IV. MESSAGE FORMAT FOR NOVEL DIGITAL & DYNAMIC DECLARATION OF CONFORMITY (DOC), CE MARKING AND ALERT SIGN Provided the case that a general software package is requesting digital certification for installation on a MD, we may differentiate between two general options: 1st option: the MD requests certification from the regulation server for the whole software packeage as a one software entity with all embedded features or 2nd otion: the MD request a general certificate for the software package to be installed and operated, but additional certificates might be required for activation and utilization of certain features, which might be operator or country specific. Considering these two options allows pre-installation of software packages as one certified entity while specific software parts require additional and localized certification for activation. Such an approach can help to reduce software certification procedures tremendously and reduces the risk of coexistence conflicts of software packages provided by different third party vendors.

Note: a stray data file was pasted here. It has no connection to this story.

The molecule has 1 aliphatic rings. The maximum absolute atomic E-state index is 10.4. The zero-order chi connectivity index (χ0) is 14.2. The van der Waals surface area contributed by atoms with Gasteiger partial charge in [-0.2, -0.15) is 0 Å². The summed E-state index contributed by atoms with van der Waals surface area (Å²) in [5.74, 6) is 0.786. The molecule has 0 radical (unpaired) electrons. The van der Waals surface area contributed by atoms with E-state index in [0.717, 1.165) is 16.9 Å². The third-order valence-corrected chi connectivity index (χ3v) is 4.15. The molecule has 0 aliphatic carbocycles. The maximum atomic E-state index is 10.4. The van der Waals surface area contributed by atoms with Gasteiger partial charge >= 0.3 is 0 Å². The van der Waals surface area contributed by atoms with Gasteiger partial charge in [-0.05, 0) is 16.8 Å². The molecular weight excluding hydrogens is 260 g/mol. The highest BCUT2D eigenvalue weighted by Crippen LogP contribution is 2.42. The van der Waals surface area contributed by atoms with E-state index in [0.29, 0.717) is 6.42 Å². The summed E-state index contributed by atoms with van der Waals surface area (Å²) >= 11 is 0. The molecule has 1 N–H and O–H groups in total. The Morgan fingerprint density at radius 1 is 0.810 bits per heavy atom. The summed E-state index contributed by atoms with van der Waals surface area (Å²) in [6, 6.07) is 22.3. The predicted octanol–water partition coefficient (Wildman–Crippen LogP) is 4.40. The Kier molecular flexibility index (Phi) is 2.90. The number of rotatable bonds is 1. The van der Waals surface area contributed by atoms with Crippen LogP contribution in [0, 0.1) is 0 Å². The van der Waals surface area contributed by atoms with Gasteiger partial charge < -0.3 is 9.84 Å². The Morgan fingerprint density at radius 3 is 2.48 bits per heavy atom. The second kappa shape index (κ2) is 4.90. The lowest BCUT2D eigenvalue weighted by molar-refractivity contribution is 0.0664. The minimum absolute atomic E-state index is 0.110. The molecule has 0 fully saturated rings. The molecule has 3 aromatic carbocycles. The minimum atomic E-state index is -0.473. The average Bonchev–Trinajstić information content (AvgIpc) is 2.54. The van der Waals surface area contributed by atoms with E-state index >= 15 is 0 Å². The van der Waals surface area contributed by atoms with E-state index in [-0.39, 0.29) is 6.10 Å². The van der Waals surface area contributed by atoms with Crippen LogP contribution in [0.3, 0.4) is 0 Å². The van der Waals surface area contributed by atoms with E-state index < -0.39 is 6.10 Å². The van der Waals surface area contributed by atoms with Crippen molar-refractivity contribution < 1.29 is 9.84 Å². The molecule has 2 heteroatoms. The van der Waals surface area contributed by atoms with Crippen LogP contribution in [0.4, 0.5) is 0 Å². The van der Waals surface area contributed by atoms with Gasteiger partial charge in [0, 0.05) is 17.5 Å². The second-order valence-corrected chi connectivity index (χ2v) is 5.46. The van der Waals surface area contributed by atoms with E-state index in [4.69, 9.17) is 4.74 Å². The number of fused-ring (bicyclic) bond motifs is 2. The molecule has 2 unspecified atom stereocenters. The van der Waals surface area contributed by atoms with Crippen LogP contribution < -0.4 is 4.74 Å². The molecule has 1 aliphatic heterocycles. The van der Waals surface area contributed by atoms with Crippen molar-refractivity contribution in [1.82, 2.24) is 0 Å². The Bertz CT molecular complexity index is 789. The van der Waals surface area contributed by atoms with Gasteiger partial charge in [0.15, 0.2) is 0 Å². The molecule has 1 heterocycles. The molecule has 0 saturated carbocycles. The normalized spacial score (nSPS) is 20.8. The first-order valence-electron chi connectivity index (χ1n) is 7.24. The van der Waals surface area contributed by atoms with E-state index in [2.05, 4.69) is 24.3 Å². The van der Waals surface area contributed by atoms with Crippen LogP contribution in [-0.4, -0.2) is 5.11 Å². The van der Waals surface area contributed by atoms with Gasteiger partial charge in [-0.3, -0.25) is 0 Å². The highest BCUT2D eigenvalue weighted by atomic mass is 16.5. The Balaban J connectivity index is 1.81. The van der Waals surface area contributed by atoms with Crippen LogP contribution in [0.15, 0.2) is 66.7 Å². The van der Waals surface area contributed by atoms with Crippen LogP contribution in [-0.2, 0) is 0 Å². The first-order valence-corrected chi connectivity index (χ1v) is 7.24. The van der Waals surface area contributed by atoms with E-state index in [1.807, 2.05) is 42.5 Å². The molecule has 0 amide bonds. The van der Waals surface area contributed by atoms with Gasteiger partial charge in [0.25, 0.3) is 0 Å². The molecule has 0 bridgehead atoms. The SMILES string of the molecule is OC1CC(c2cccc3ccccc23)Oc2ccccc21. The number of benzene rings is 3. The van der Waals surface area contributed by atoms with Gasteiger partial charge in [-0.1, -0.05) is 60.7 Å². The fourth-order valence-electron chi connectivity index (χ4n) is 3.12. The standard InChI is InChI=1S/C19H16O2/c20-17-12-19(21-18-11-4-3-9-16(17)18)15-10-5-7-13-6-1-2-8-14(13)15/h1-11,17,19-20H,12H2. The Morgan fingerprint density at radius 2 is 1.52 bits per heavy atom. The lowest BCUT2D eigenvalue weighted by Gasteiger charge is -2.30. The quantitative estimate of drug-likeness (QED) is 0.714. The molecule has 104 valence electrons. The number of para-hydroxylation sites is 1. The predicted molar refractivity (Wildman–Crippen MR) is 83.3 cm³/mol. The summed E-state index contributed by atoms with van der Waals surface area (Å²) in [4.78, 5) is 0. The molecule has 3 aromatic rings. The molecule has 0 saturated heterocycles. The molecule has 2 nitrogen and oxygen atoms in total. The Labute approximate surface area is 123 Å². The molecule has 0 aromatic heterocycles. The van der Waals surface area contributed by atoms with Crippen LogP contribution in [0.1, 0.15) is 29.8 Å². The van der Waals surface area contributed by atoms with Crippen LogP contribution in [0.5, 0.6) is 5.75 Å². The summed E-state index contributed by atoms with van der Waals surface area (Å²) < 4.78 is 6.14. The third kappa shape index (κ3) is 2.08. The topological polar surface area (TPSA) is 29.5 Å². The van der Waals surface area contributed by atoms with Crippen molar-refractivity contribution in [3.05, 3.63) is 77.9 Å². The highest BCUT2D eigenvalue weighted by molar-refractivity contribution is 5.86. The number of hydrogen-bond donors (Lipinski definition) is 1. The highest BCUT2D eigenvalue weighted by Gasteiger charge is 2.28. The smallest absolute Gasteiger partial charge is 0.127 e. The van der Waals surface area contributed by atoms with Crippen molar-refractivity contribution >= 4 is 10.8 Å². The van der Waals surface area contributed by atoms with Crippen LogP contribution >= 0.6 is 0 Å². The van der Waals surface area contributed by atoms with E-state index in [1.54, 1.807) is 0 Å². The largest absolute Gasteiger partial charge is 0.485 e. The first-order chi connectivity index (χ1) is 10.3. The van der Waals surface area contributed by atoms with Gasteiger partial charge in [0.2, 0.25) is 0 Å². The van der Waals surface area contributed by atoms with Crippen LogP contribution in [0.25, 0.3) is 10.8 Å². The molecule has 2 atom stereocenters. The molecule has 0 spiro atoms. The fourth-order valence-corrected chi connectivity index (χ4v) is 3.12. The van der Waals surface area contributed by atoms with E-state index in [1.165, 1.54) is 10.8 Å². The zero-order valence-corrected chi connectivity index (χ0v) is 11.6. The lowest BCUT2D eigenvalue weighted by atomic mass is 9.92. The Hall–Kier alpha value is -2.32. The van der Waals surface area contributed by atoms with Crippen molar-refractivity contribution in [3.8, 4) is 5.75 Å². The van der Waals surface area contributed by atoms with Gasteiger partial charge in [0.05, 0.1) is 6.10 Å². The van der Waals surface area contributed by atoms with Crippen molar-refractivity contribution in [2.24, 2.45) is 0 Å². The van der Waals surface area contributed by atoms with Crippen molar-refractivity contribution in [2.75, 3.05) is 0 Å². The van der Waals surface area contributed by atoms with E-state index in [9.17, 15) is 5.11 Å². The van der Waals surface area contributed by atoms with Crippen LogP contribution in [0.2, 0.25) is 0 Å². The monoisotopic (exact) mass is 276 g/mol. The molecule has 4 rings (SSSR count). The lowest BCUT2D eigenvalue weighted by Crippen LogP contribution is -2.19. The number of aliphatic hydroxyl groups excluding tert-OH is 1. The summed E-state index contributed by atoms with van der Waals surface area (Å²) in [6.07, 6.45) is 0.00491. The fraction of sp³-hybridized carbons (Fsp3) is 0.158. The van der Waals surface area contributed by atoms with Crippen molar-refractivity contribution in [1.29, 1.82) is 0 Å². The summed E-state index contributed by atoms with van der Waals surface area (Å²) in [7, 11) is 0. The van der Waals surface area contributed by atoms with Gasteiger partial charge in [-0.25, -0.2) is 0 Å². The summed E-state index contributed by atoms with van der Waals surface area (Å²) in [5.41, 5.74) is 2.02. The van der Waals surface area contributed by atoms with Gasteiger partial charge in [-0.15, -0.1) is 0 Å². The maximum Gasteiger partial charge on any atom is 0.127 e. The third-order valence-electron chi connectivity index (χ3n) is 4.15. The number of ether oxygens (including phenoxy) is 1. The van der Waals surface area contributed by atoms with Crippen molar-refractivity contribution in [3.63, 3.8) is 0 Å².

The message to be sent by the MD to the certification server should include the following details: • Type of MD, serial number; • Current firmware status – obtained from the manufacturer; • Reference code from the software to be certified for installation and operation. Optional extensions could be: • Main subscription to local operators (SIM ID); • Countries the certification is asked for (e.g. preinstallation of features to be used in another country when travelling). In case a MD tries to enter new network, the operator is interested in obtaining assurance that the new MD asking for wireless network access will behave according to the local requirements and rules set by regulation and the operators own policies. In order to meet these requirements and considering privacy of the person owning the MD, the network can request the MD to prove that all required certificates are available and valid before granting full access to the network. The procedure may include the following steps: 1. The concerned MD asks for new network access or network feature; 2. The operator’s network triggers the verification of the MD identity and valid software certificates over the central certification database in the internet; 3. The certification database requests specific data and IDs for identification of the concerned MD as proposed above as well as active certificates for software currently installed and/or operated on the MD; 4. After cross-checking these certificate IDs with the database the certification server will inform the operator about pass or failure according to the requested parameters of the software modules; 5. The operator can decide to grant full or limited access to his network or request the regulation server to enforce the disabling of specific software components for this particular network. This particular option is important if MDs are used in another country where different rules apply and certain parts or features of the software cannot be operated; 6. If the procedure is finished the MD has a new specific software setup for the new network and the belonging certification keys. These keys can be exchanged with the network operator in order to assure that only these configurations are active in this particular network. By these means a flexible, scalable and most important trustful handshake procedure between the MD and the network operator granting access can be established.